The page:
What are we all doing here?


The Chinese authorities keep a very close eye on the internet. Their objective is to prevent Chinese people coming into contact with information that shows their Government in a negative light. Just recently they have been trying to delete all references to the sometimes violent anti-Japanese protests. In this context, then, just why is it that an estimated 150,000 foreign teachers, most of whom are in their twenties or thirties and share a relatively informed view of the world, are allowed, mostly unsupervised, into classrooms to tell the new generation about how free and prosperous the outside world is?

In fact, I don’t think we’re here to present a positive image of the West. Actually I think we’re here to present a positive image of China.

Let me explain. The best selling book at the moment in China is a biography of Jiang Zemin, the former leader. Why is it so popular? According to the Washington Post:

The biography, “The Man Who Changed China: The Life and Legacy of Jiang Zemin,” by Robert Lawrence Kuhn, argues that the party has brought unprecedented stability, prosperity, global prestige and personal freedom to the Chinese people in the years since Mao Zedong died in 1976.

Who is Robert Lawrence Kuhn? Well, apparently he’s a managing director at Smith Barney Citigroup and an unpaid economic adviser to Chinese officials, ie a businessman. The Times also says that he speaks little Chinese and is not a China specialist.

And what about his book?

The book presents some new material about Jiang’s life, but most reviews of the English edition have panned it as a fawning work that exaggerates Jiang’s impact and seeks to defend him against almost any criticism.

The Chinese edition is even less revealing, with references to the internal political battles that Jiang fought to stay in power and other sensitive material deleted by censors. Kuhn said he was disappointed that portions of his book had been cut and said the work represented his own best effort to write a “personal story as told by Jiang’s family, friends and colleagues” that conveys Jiang’s “way of thinking” in the context of Chinese history and culture.

Now this is the interesting bit of the article, and I think it says a lot about why we were invited here:

Public reaction in China has been mixed. Some readers have praised the book for breaking a taboo against discussing the personal lives of high officials and for presenting details of Jiang’s life that were new to them. Others refused to buy it, dismissing it as propaganda.

“Kuhn is like a fan worshiping a celebrity. There’s no distance, no objectivity,” a Chinese editor who has read (the) book said on condition of anonymity. “It’s strange to us that a Westerner would write something like this.”

The editor said the fact that Kuhn is a foreigner is a selling point because many readers believe that any book written about the country’s leaders by a Chinese author must be propaganda — unless it has been banned.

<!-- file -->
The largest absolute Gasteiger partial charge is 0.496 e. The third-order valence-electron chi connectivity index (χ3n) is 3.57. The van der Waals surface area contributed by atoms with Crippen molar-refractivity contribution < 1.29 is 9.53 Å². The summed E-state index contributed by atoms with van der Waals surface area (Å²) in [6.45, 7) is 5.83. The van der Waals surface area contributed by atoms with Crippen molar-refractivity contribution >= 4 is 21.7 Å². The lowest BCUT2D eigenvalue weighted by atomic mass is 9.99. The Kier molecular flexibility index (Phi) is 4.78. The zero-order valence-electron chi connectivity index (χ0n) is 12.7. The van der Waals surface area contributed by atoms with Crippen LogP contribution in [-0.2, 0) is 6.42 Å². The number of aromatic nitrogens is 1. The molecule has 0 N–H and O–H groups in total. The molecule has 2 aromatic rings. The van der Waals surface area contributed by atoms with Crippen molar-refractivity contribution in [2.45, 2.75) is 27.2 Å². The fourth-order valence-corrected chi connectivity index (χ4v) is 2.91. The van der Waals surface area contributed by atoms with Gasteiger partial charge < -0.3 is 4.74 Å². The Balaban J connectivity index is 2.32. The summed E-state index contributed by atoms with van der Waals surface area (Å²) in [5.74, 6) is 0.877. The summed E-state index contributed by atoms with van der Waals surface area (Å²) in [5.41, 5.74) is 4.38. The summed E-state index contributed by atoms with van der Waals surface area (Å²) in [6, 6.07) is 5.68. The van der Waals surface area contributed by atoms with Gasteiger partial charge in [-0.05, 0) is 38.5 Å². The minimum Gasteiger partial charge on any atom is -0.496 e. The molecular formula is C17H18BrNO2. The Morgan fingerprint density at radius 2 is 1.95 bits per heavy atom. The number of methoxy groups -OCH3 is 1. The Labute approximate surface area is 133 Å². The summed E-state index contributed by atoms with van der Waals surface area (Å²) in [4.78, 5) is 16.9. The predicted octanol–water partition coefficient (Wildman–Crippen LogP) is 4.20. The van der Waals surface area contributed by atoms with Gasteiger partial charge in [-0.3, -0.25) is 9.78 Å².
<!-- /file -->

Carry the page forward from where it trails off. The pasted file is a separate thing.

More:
In fact, a prominent Shanghai writer, Ye Yonglie, has alleged that the biography was sanctioned by the party and that officials quashed an early plan for Kuhn and Ye to write it together, perhaps because they wanted a foreigner’s name alone on the cover.

Now Chinese people, left to their own devices, might start to become suspicious of what the Government and the press in China tells them about China’s up and coming position in the world, given the corruption and mass unemployment they see around them. The Government here desperately wants people to believe that China is just another capitalist country, albeit one with massive growth. And who better to convey this message than foreigners?

Think about it. We are foreigners who live here, apparently comfortably. We are surrounded by McDonalds, KFC, shopping malls, English language media and all the trappings of Western life – remember, of course, that the overwhelming majority of our students have never actually been outside China, and don’t know what these things mean in a Western context.

When we talk to our students we talk most of the time about things we have in common – sports, DVDs, families, traffic jams. And contrary to what our students may have heard in the past about what foreigners think of China, we don’t seem to have any particular problems with life in China. We never mention Tibet, Taiwan or Tiananmen Square. We never talk about democracy or Human Rights and we never question the rule of the Communist Party. Instead, we talk about the massive changes that have taken place in China – the “unprecedented stability, prosperity, global prestige and personal freedom” – implicitly endorsing a crucial point of Communist party ideology, that it is only a matter of time until China achieves parity with the West and can be regarded as just another capitalist country.

The conclusion I draw from all this is that our presence here has very little to do with presenting the outside world to the Chinese – and, as we all know, very little to do with teaching English. It does have a lot to do with normalising China as just another capitalist country with which the West has no major issues.

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